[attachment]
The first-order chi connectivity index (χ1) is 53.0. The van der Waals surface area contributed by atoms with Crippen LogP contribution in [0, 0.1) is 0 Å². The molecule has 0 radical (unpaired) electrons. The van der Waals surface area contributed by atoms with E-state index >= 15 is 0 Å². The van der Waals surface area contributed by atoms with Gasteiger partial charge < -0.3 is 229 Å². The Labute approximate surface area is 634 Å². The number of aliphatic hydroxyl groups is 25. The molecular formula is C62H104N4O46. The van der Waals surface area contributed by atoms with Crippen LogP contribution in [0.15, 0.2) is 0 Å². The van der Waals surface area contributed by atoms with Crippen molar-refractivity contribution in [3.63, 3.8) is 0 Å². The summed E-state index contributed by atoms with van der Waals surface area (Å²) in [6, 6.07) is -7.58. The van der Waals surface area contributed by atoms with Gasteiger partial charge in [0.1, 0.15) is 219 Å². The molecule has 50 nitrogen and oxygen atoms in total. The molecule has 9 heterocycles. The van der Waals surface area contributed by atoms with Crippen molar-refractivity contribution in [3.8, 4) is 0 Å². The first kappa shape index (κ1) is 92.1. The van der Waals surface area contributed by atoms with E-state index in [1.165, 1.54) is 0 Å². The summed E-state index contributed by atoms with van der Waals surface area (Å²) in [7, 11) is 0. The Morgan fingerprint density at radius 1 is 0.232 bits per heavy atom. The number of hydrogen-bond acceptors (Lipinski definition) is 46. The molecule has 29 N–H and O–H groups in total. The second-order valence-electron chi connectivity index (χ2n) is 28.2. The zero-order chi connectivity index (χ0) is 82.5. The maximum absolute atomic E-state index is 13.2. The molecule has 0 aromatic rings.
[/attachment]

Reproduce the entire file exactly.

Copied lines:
The first-order chi connectivity index (χ1) is 53.0. The van der Waals surface area contributed by atoms with Crippen LogP contribution in [0, 0.1) is 0 Å². The molecule has 0 radical (unpaired) electrons. The van der Waals surface area contributed by atoms with E-state index >= 15 is 0 Å². The van der Waals surface area contributed by atoms with Gasteiger partial charge < -0.3 is 229 Å². The Labute approximate surface area is 634 Å². The number of aliphatic hydroxyl groups is 25. The molecular formula is C62H104N4O46. The van der Waals surface area contributed by atoms with Crippen LogP contribution in [0.15, 0.2) is 0 Å². The van der Waals surface area contributed by atoms with Crippen molar-refractivity contribution in [3.63, 3.8) is 0 Å². The summed E-state index contributed by atoms with van der Waals surface area (Å²) in [6, 6.07) is -7.58. The van der Waals surface area contributed by atoms with Gasteiger partial charge in [0.1, 0.15) is 219 Å². The molecule has 50 nitrogen and oxygen atoms in total. The molecule has 9 heterocycles. The van der Waals surface area contributed by atoms with Crippen molar-refractivity contribution in [3.8, 4) is 0 Å². The first kappa shape index (κ1) is 92.1. The van der Waals surface area contributed by atoms with E-state index in [1.165, 1.54) is 0 Å². The summed E-state index contributed by atoms with van der Waals surface area (Å²) in [7, 11) is 0. The Morgan fingerprint density at radius 1 is 0.232 bits per heavy atom. The number of hydrogen-bond acceptors (Lipinski definition) is 46. The molecule has 29 N–H and O–H groups in total. The second-order valence-electron chi connectivity index (χ2n) is 28.2. The zero-order chi connectivity index (χ0) is 82.5. The maximum absolute atomic E-state index is 13.2. The molecule has 0 aromatic rings.